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Esophagectomy after endoscopic submucosal dissection for esophageal carcinoma

	author = {Wen-Ping Wang and Peng-Zhi Ni and Jin-Lin Yang and Jun-Chao Wu and Yu-Shang Yang and Long-Qi Chen},
	title = {Esophagectomy after endoscopic submucosal dissection for esophageal carcinoma},
	journal = {Journal of Thoracic Disease},
	volume = {10},
	number = {6},
	year = {2018},
	keywords = {},
	abstract = {Background: Endoscopic submucosal dissection (ESD) has been used to treat early stage esophageal cancer, but reports about additional esophagectomy after ESD and postoperative outcomes are lacking. Complete removal of cancer tissue together with lymph nodes was the advantage of esophagectomy; however, invasiveness, organ loss, postoperative complications, and worse postoperative quality of life were serious disadvantages. The purpose of this study was to find the clear indication of additional esophagectomy after ESD, and help the other patients avoid excessive surgery.
Methods: We reviewed the clinicopathologic data and outcomes consecutive patients who had esophageal cancer confirmed by endoscopic biopsy and who were treated with ESD and subsequent esophagectomy between October 2011 and December 2016 in our department. The esophagectomy necessity following ESD was defined and the groups with necessity (+) vs. (−) were compared retrospectively. The esophagectomy necessity outcomes were retrospectively analyzed to judge whether the surgery option was correct.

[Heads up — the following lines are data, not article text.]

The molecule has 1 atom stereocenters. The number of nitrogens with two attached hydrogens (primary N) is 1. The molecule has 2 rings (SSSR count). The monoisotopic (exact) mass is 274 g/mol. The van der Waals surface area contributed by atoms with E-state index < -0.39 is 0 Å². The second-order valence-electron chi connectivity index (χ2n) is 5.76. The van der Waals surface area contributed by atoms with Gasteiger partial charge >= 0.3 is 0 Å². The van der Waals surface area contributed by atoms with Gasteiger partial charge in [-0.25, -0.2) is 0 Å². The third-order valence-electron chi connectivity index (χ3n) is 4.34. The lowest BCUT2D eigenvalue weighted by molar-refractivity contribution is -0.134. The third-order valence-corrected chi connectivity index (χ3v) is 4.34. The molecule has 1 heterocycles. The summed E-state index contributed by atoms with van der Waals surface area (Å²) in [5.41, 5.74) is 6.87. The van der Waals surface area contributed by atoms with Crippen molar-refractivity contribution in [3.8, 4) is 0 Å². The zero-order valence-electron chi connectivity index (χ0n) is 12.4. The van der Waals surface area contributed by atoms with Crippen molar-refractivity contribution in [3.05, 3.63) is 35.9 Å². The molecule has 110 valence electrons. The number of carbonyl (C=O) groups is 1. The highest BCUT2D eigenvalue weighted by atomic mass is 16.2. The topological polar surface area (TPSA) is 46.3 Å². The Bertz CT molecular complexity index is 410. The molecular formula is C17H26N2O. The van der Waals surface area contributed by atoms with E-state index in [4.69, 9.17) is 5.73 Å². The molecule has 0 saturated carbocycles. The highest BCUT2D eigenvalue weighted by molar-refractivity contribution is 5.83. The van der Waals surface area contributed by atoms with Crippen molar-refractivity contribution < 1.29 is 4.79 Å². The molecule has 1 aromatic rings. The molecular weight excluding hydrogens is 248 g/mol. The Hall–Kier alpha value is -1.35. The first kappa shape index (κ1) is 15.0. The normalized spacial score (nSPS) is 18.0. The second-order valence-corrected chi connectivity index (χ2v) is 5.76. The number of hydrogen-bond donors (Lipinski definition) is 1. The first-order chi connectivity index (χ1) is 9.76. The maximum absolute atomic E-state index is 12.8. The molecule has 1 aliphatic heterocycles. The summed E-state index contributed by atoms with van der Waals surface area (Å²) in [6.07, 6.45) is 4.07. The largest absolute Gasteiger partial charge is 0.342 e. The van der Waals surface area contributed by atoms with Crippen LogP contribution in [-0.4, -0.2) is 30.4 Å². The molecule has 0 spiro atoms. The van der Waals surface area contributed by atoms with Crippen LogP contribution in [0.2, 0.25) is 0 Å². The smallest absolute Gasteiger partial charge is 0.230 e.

Results: Total 214 patients with esophageal and esophagogastric cancer have undergone ESD treatment in our center, of which 32 patients (23 men and 9 women; mean age, 60±8 years) ultimately required esophagectomy after ESD. All patients had complete resection (R0) from esophagectomy. Postoperative TNM staging included TisN0M0 (6 patients), T1aN0M0 (6 patients), T1bN0M0 (18 patients), T1bN1M0 (1 patient), and T2N3M0 (1 patient). Necessity of esophagectomy after ESD was associated with residual margin status. There was a significant difference in ESD specimen margin status between the esophagectomy necessity (+) vs. (−) groups (positive/negative margin: 8/3 vs. 2/9 patients; P=0.03). Esophagectomy should be delayed at least 30 days after ESD to enable resolution of esophageal edema (P=0.017) (206±68 vs. 163±56 mL,  P=0.057). Median follow-up was 16.8 months (range, 11.2–54.5 months); 3 patients were lost to follow-up (9%) and 1 patient died of metastasis after esophagectomy. All other patients were alive with excellent postoperative disease-free survival.
Conclusions: Indications for esophagectomy after ESD include ESD failure, cancer recurrence, esophageal rupture, esophageal stricture refractory to endoscopic dilation, and residual tumor at the ESD specimen margin. Stage T1b alone is not an indication for esophagectomy. According to our study, we recommend that esophagectomy should be delayed ≥30 dafter ESD unless urgent esophagectomy is indicated.},
	issn = {2077-6624},	url = {}